Cheap and green: biofuels for mobile phone networks
Mobile phone companies in Nigeria and India aim to boost rural development and expand their mobile networks by using biofuels as a cheap and green way to power networks.
Access to electricity in rural areas is typically poor. By producing biofuel energy from organic matter, rural communities could sell it to the mobile phone companies, powering base stations that receive and transmit wireless signals.
Two pilot schemes are currently underway in Lagos, Nigeria and Pune, India, to try powering GSM networks with biofuels. GSM is a digital standard for mobile phones used by more than two billion people worldwide.
The schemes are receiving sponsorship from the GSM Association Development Fund and mobile phone company Ericsson. Local providers MTN — Nigeria's largest mobile phone provider — and Idea Cellular in India are also involved.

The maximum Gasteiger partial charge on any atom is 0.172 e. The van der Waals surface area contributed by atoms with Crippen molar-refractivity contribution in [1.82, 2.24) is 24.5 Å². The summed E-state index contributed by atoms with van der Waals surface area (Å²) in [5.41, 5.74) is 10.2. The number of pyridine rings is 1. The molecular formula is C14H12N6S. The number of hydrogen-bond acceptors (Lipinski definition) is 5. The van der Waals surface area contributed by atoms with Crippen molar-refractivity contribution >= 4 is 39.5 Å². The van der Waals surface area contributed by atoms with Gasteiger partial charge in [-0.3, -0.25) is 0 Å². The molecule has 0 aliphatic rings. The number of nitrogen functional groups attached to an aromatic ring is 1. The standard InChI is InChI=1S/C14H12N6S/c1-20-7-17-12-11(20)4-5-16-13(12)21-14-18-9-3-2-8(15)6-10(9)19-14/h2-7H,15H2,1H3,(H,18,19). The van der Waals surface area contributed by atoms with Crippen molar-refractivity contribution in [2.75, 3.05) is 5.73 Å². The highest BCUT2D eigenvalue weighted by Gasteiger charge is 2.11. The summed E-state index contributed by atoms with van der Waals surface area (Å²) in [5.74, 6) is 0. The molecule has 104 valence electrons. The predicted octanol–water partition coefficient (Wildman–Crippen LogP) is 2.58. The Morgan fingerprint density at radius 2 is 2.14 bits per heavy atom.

"Apart from our desire to expand our coverage, biofuel produces economic empowerment, because lack of connectivity is directly related to economic impoverishment," said Prashanth Donepudi, project manager of the GSM Association Development Fund in Nigeria.
In Lagos, soy oil biodiesel is being used to power a suburban base station owned by MTN in a six-month trial. The study in Pune will use cotton and the hedge plant jatropha, according to a BBC report.
"We are trying biofuels because we feel it will save us the operational cost of reaching rural areas," said Victor Oduguwa, who heads MTN's Design and Value Engineering section
He said biofuels also offered a form of "social responsibility" because the people are economically empowered in the process.
Using renewable energy for mobile networks is not a new concept to Africa. Namibia will soon be the first country in the world to power mobile networks using wind and solar energy.
The base, owned by mobile phone company MTC Namibia, will serve 1,500 villagers, reported the BBC.